Combo photo taken on Aug. 21, 2017 shows the process of a total solar eclipse (C) from the beginning (L, Top) to the end (R, Bottom) seen from Salem, Oregon, the United States. A once-in-a-century total solar eclipse is spanning the continental United States on Monday, creating a 70-mile-wide (112 kilometers) path of totality stretching from Oregon in the Pacific Northwest to South Carolina on the Southeast Coast.
A once-in-a-century total solar eclipse is spanning the continental United States on Monday, creating a 70-mile-wide (112-kilometer-wide) path of totality stretching from Oregon in the Pacific Northwest to South Carolina on the East Coast.
The rare astronomical event, known as Great American Eclipse, arrived at about 1:16 p.m. EDT at Salem, Oregon, with the sun's disk being seen completely blocked by the moon darking the sky for over two minutes.
In the next two hours, it will cross 13 more U.S. states, including Idaho, Montana, Wyoming, Nebraska, Kansas, Iowa, Missouri, Illinois, Kentucky, Tennessee, Georgia, North Carolina and finally South Carolina.
Observers outside the path of totality will see only a partial solar eclipse where the moon covers part of the sun's disk.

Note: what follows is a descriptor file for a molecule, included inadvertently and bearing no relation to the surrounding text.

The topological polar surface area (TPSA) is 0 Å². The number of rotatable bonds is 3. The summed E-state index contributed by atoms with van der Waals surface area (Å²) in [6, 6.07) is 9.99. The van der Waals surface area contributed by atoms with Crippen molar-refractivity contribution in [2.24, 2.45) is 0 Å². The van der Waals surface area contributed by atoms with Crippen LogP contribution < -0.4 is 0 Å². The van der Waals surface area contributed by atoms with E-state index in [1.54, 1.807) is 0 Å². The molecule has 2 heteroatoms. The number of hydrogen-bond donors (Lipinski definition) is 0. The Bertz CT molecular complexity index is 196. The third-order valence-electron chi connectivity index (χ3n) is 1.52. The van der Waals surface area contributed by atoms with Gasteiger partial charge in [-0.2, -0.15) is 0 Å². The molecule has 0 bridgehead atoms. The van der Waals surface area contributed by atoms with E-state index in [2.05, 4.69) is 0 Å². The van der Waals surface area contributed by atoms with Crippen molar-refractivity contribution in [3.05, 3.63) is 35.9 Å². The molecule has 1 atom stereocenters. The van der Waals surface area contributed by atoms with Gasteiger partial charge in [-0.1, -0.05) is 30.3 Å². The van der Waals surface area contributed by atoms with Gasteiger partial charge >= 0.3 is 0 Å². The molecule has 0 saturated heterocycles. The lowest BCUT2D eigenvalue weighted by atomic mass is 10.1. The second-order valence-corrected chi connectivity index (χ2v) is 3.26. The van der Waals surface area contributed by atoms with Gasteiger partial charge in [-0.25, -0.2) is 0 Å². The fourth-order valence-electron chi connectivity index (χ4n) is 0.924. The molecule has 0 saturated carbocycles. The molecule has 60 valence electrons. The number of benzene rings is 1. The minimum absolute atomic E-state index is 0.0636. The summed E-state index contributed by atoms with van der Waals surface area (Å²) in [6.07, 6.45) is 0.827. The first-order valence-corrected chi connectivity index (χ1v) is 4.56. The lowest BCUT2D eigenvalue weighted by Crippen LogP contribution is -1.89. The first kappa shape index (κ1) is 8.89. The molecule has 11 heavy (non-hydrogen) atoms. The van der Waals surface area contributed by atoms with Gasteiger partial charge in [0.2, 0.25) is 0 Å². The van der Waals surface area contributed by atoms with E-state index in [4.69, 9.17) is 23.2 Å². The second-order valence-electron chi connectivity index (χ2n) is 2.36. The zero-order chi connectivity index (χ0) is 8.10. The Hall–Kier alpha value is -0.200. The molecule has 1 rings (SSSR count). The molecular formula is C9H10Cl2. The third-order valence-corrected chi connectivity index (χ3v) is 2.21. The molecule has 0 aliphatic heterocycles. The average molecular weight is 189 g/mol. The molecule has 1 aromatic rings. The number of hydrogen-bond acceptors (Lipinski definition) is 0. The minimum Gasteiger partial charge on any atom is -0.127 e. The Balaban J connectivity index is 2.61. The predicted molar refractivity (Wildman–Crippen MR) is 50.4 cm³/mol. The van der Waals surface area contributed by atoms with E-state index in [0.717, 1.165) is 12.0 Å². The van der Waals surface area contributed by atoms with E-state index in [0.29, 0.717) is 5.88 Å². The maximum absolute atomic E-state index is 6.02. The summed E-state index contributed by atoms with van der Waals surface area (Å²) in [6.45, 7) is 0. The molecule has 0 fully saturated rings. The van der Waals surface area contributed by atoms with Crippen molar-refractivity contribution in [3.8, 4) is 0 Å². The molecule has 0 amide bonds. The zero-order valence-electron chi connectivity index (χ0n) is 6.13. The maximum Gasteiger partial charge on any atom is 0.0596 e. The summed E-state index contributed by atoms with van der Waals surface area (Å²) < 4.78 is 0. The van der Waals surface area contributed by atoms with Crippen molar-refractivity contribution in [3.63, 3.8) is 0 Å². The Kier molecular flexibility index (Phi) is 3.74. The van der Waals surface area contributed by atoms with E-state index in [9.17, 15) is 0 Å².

The U.S. mainland hasn't seen a total solar eclipse since 1979, when it swept a handful of northwestern states. The country's last total solar eclipse stretching from coast to coast took place in 1918.
This time, U.S. space agency NASA provided a live webcast of the event, using 11 spacecraft, at least three NASA aircraft and more than 50 high-altitude balloons.
The event marked a rare opportunity to study our sun, solar system, and Earth. It will also allow the lower parts of the sun's atmosphere, or corona, to be seen in a way that cannot completely be replicated by current human-made instruments.
"As a source of light and heat for life on Earth, scientists want to understand how our sun works, why it changes, and how these changes influence life on Earth," NASA said.
"The sudden blocking of the sun during an eclipse reduces the light and changes the temperature on the ground, creating conditions that can affect local environmental conditions and animal behavior."
Astronauts aboard the International Space Station are expected to have a partial view of the solar eclipse three times.
"My first solar eclipse from space... We're ready," Italian astronaut Paolo Nespoli tweeted from the orbiting laboratory.